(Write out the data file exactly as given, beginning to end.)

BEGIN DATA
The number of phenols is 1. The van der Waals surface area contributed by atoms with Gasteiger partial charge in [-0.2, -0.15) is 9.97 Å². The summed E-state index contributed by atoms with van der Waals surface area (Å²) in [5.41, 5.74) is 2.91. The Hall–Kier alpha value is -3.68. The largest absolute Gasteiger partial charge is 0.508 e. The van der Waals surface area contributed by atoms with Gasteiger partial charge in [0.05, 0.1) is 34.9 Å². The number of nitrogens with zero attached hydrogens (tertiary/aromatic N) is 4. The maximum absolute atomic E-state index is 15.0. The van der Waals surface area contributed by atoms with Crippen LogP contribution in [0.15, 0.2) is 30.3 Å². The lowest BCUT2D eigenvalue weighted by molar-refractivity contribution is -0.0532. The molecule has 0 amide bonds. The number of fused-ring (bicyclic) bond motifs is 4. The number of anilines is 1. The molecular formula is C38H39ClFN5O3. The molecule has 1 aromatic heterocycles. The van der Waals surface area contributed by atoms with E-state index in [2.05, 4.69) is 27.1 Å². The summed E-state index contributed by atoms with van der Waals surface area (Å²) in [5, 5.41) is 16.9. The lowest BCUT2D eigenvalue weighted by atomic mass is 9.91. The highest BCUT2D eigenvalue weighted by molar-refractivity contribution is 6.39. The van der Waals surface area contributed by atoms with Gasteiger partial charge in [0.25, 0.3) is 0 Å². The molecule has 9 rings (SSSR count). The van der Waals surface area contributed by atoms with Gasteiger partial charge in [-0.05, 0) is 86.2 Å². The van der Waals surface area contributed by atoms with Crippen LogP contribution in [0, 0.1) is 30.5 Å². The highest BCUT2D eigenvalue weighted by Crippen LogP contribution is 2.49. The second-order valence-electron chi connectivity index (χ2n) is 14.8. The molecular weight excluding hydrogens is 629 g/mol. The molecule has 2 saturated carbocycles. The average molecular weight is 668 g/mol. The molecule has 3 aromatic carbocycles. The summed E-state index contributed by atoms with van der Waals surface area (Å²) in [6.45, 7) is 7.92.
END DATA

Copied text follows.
The number of phenols is 1. The van der Waals surface area contributed by atoms with Gasteiger partial charge in [-0.2, -0.15) is 9.97 Å². The summed E-state index contributed by atoms with van der Waals surface area (Å²) in [5.41, 5.74) is 2.91. The Hall–Kier alpha value is -3.68. The largest absolute Gasteiger partial charge is 0.508 e. The van der Waals surface area contributed by atoms with Gasteiger partial charge in [0.05, 0.1) is 34.9 Å². The number of nitrogens with zero attached hydrogens (tertiary/aromatic N) is 4. The maximum absolute atomic E-state index is 15.0. The van der Waals surface area contributed by atoms with Crippen LogP contribution in [0.15, 0.2) is 30.3 Å². The lowest BCUT2D eigenvalue weighted by molar-refractivity contribution is -0.0532. The molecule has 0 amide bonds. The number of fused-ring (bicyclic) bond motifs is 4. The number of anilines is 1. The molecular formula is C38H39ClFN5O3. The molecule has 1 aromatic heterocycles. The van der Waals surface area contributed by atoms with E-state index in [2.05, 4.69) is 27.1 Å². The summed E-state index contributed by atoms with van der Waals surface area (Å²) in [5, 5.41) is 16.9. The lowest BCUT2D eigenvalue weighted by atomic mass is 9.91. The highest BCUT2D eigenvalue weighted by molar-refractivity contribution is 6.39. The van der Waals surface area contributed by atoms with Gasteiger partial charge in [0.25, 0.3) is 0 Å². The molecule has 9 rings (SSSR count). The van der Waals surface area contributed by atoms with Gasteiger partial charge in [-0.05, 0) is 86.2 Å². The van der Waals surface area contributed by atoms with Crippen LogP contribution in [0, 0.1) is 30.5 Å². The highest BCUT2D eigenvalue weighted by Crippen LogP contribution is 2.49. The second-order valence-electron chi connectivity index (χ2n) is 14.8. The molecular weight excluding hydrogens is 629 g/mol. The molecule has 2 saturated carbocycles. The average molecular weight is 668 g/mol. The molecule has 3 aromatic carbocycles. The summed E-state index contributed by atoms with van der Waals surface area (Å²) in [6.45, 7) is 7.92.